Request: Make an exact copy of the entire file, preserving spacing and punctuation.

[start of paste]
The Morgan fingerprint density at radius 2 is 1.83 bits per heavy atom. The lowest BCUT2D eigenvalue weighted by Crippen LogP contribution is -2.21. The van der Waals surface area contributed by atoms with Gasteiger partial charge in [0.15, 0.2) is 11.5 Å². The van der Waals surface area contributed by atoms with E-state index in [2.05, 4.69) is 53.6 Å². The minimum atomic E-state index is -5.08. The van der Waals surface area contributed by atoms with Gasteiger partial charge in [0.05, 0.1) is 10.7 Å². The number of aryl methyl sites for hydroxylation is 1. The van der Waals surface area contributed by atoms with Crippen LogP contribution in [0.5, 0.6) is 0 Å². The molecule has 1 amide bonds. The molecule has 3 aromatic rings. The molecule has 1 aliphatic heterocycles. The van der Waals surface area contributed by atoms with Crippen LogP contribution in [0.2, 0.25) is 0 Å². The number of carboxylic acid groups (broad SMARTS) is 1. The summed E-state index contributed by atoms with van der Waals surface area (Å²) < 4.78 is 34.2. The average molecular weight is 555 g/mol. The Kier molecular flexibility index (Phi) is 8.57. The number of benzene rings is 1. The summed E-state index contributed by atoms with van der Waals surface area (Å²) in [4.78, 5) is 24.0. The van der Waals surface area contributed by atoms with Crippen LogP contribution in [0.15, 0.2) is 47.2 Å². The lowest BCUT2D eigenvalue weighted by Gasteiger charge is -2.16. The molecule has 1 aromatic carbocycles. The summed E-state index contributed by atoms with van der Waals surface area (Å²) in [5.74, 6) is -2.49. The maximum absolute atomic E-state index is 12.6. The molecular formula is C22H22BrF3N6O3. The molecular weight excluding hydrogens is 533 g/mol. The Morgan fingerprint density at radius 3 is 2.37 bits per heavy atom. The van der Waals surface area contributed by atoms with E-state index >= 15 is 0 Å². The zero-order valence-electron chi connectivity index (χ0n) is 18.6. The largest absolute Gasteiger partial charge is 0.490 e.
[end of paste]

The Morgan fingerprint density at radius 2 is 1.83 bits per heavy atom. The lowest BCUT2D eigenvalue weighted by Crippen LogP contribution is -2.21. The van der Waals surface area contributed by atoms with Gasteiger partial charge in [0.15, 0.2) is 11.5 Å². The van der Waals surface area contributed by atoms with E-state index in [2.05, 4.69) is 53.6 Å². The minimum atomic E-state index is -5.08. The van der Waals surface area contributed by atoms with Gasteiger partial charge in [0.05, 0.1) is 10.7 Å². The number of aryl methyl sites for hydroxylation is 1. The van der Waals surface area contributed by atoms with Crippen LogP contribution in [0.5, 0.6) is 0 Å². The molecule has 1 amide bonds. The molecule has 3 aromatic rings. The molecule has 1 aliphatic heterocycles. The van der Waals surface area contributed by atoms with Crippen LogP contribution in [0.2, 0.25) is 0 Å². The number of carboxylic acid groups (broad SMARTS) is 1. The summed E-state index contributed by atoms with van der Waals surface area (Å²) < 4.78 is 34.2. The average molecular weight is 555 g/mol. The Kier molecular flexibility index (Phi) is 8.57. The number of benzene rings is 1. The summed E-state index contributed by atoms with van der Waals surface area (Å²) in [4.78, 5) is 24.0. The van der Waals surface area contributed by atoms with Crippen LogP contribution in [0.15, 0.2) is 47.2 Å². The lowest BCUT2D eigenvalue weighted by Gasteiger charge is -2.16. The molecule has 1 aromatic carbocycles. The summed E-state index contributed by atoms with van der Waals surface area (Å²) in [5.74, 6) is -2.49. The maximum absolute atomic E-state index is 12.6. The molecular formula is C22H22BrF3N6O3. The molecular weight excluding hydrogens is 533 g/mol. The Morgan fingerprint density at radius 3 is 2.37 bits per heavy atom. The van der Waals surface area contributed by atoms with E-state index >= 15 is 0 Å². The zero-order valence-electron chi connectivity index (χ0n) is 18.6. The largest absolute Gasteiger partial charge is 0.490 e.